By Eric Hawkinson
SOLON– The Solon school board has welcomed some new but familiar faces.
At a Monday, Sept. 16, meeting, board president Dave Asprey and Lianne Westcot retired from service, and the newly elected members filled the vacated seats.
In an emotional resignation, Asprey publicly thanked his peers, citizens of Solon, and most importantly, his family.
“I appreciate very much my wife, Jill, and my kids who have sacrificed from time-to-time when I was not able to be there,” Asprey said. “I look forward to hopefully making that up to them the next couple of years.”
Westcot said she was grateful for everyone on the board, and administration for working alongside her to take on many issues.
“We don’t all think alike, but I’ve appreciated that everybody’s been willing to work together,” Westcot said.
Asprey added he felt very confident in the direction the board is going. Directly after, the board swore in its newest members: Tim Brown, Rick Jedlicka, and incumbent Dick Schwab. After a vote between Schwab and Brown, the board selected Schwab as the new school board president.
“Thank you, I’ll do my best for you,” Schwab said as he took to the president’s chair. “I’ll appreciate feedback as we go along.”
The board also voted to select Brown as vice-president of the board.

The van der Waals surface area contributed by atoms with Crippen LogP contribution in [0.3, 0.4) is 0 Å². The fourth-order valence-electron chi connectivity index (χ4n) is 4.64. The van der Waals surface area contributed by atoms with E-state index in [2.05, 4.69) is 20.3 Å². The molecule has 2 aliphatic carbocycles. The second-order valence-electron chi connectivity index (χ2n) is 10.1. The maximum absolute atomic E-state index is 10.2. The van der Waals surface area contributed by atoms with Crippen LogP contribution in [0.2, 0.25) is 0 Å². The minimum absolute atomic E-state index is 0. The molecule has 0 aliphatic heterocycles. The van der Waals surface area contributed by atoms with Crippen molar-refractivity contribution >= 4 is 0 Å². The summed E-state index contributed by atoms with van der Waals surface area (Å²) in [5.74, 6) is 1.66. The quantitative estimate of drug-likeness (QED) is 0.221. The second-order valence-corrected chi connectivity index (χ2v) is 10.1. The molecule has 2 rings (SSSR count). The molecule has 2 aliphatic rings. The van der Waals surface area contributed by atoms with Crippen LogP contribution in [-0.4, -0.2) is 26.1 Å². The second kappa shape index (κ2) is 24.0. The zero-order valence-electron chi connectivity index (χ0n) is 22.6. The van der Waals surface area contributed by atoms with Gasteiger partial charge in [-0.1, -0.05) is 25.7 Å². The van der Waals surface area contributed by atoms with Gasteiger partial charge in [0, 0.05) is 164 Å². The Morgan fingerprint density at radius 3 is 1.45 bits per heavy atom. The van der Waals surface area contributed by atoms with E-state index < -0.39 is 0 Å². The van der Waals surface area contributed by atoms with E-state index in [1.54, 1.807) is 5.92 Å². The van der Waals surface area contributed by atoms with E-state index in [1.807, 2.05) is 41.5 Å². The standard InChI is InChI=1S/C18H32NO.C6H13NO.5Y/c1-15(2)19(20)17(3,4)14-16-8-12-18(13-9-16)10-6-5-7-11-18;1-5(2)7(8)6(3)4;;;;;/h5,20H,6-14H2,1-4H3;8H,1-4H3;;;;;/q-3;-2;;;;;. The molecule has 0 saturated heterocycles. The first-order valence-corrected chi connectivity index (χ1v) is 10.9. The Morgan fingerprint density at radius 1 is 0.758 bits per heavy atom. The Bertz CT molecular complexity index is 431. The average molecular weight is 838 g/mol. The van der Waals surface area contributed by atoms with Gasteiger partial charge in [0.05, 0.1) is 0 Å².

In the first meeting under with the new board, the board and administration listened to the administrative report from Matt Townsley. He spoke about new K-12 materials the district plans to purchase, a new design for the district website, and new ways to implement better response to interventions in all the schools.
The administration also took time to recognize strong work by nutrition director Kelly Crossley.
“Not only has she significantly changed the culture of our nutrition program, and the satisfaction with the menu, she’s also worked miracles with the budget,” superintendent Sam Miller said.
Crossley has introduced Farm-to-School in the Solon Community School District, which brings in $4,000 of funding as long as the district serves locally farmed produce. During the first week of school, students enjoyed Rebal’s sweet corn. Schwab said he’s been hearing very good reviews from parents.
“They are liking what you’re doing,” Schwab said. “And even some of them will admit that they’ll eat at school, so keep up the good work.”
Board member Dan Coons agreed.
“The sweet corn deal was a big deal at my house,” Coons said.